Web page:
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I have to import quite a lot of data (~100 million rows, ~100 times) into a MySQL database. Currently, it is stored on my hard disk drive, and the bottleneck of my import seems to be the hard disk drive write speed.

I have heard that SSDs do not like massive continuous writes, and that it tends to damage them. What do you think? Is this really an issue on modern SSDs?

  • As long as you leave (say) 2-3GB outside the partitioned area for over-provisioning, I guess you are safe with it. I don't see that much problem with it. Most SSDs already have some part of the disk that isn't accessible to the operating system. That space is used for wear leveling and to overprovisioning, in case the hard-drive is too full. These extra GB will give more room for the SSD to distribute the data to avoid damages. If you are hard-core and want to go ahead with this, you can find out how many memory chips your ssd has and give 1GB by chip. 10 chips is 10 unpartitioned GB. – Ismael Miguel Apr 24 '15 at 15:38
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    For what little it is worth, we routinely import far, far more data than this. A single one of our tables has much more data than you are importing, and we have a couple of hundred tables. We use SSDs. I expect you'll be fine. – ChrisInEdmonton Apr 24 '15 at 16:29
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    Nowadays SSDs are smart enough to handle wear leveling themselves even without the OS support (even though the OS asks to rewrite the same block, the SSD's controller transparently writes to a different block each time) so it'll be just fine. – user256743 Apr 24 '15 at 17:35
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    Red herring. Failure rate of SSDs isn't a thing to worry about - it'll be long enough that they'll still last longer than equivalent spinning rust. – Sobrique Apr 24 '15 at 21:30
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    People worry far too much about their SSDs. Basically you'll never manage to "destroy" your SSD by accident, and even doing it on purpose may require weeks or months of continuous writes. Even if you "destroy" it, it will still provide the data as read-only. Stop worrying and just use it. You might as well ask about how your HDD's read/write head gets worn down by the accelerations. – mic_e Apr 26 '15 at 18:39
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It really is not a straightforward answer to this.

SSDs do not care about continuous writes as much as how many times any particular sector is overwritten. When SSDs first came out, something like SQL was a bad word as the operating system in general treated the drive like a traditional HDD and failures were very frequent.

Since then, drives have become bigger, cheaper, more reliable, meant for more read/writes and the operating systems have become smarter.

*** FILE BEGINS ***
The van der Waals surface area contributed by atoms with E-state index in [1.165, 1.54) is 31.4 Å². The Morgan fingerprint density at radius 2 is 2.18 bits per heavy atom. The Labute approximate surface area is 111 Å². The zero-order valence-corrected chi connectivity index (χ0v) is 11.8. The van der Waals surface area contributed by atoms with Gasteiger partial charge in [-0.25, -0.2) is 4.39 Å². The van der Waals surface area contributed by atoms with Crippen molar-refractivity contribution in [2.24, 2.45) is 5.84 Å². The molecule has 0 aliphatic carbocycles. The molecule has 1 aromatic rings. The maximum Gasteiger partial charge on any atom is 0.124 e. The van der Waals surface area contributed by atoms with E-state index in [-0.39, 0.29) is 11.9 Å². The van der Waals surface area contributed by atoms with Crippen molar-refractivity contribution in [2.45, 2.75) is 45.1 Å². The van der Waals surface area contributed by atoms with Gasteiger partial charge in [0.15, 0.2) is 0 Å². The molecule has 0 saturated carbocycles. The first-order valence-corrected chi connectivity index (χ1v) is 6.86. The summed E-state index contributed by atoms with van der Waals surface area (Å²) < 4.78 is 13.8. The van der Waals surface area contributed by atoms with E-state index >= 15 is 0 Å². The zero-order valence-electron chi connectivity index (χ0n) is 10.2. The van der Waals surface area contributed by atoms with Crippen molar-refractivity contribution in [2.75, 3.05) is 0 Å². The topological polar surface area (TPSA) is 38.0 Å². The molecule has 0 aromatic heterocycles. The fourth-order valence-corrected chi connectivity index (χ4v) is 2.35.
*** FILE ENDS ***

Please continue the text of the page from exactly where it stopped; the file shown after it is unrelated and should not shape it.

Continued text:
SSDs in SQL is not only common, but often encouraged. Feel free to peruse the DBA sister site.

My thoughts are to do it, assuming the SQL server is built properly with redundant disks. If not, then expect a failure eventually anyway.

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    "If not, then expect a failure eventually anyway." If the server does use redundant disks, still definitely expect a failure at some point, and plan for it. It's just that with redundancy in place, a single storage device failure has a much lower probability of leading to system downtime. – user Apr 25 '15 at 22:54
  • @MichaelKjörling yes, precisely. In my mind "built properly" also assumes backups of the database in case of a failure... But sometimes even that which should be OK to be left unsaid needs to be said, thanks. – Austin T French Apr 25 '15 at 23:07
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Reads are fine, and SSD's can have their bits read from without any detrimental effect.

Writes are another matter. Clearing a bit affects the integrity of the bit and after a lot of sequential writes, the bit will stop accepting new writes altogether. It can however still be read.

Let me just say that the write limits on new enterprise drives are huge. Take Samsung's new 845DC Pro. It is good for 10 drive writes per day for 5 years on warranty. I would imagine it will do twice that number. To put that into numbers, that's 14,600 TB written over 5 years on the 800 GB model.
Or 2920 TB per year,
Or 8 TB per day, for five years.

Show me a hard drive with a warranty that covers that much use. I'm not even sure you could write 8 TB to a HDD in a day:- (50 MB/s average throughput * 60 (seconds) * 60 (minutes) * 24 (hours) = 4,320,000 MB/day = 4.32 TB/day) It turns out you can't (on an average drive).

As long as you use a drive like this, based on V-NAND (or equally durable SLC), not one based on TLC or bad MLC flash, you should be fine. And anyway, RAID 10 and backups are your friend for a reason. And at least if the SSD write limit does become an issue, you can still read the data stored in the faulty bits.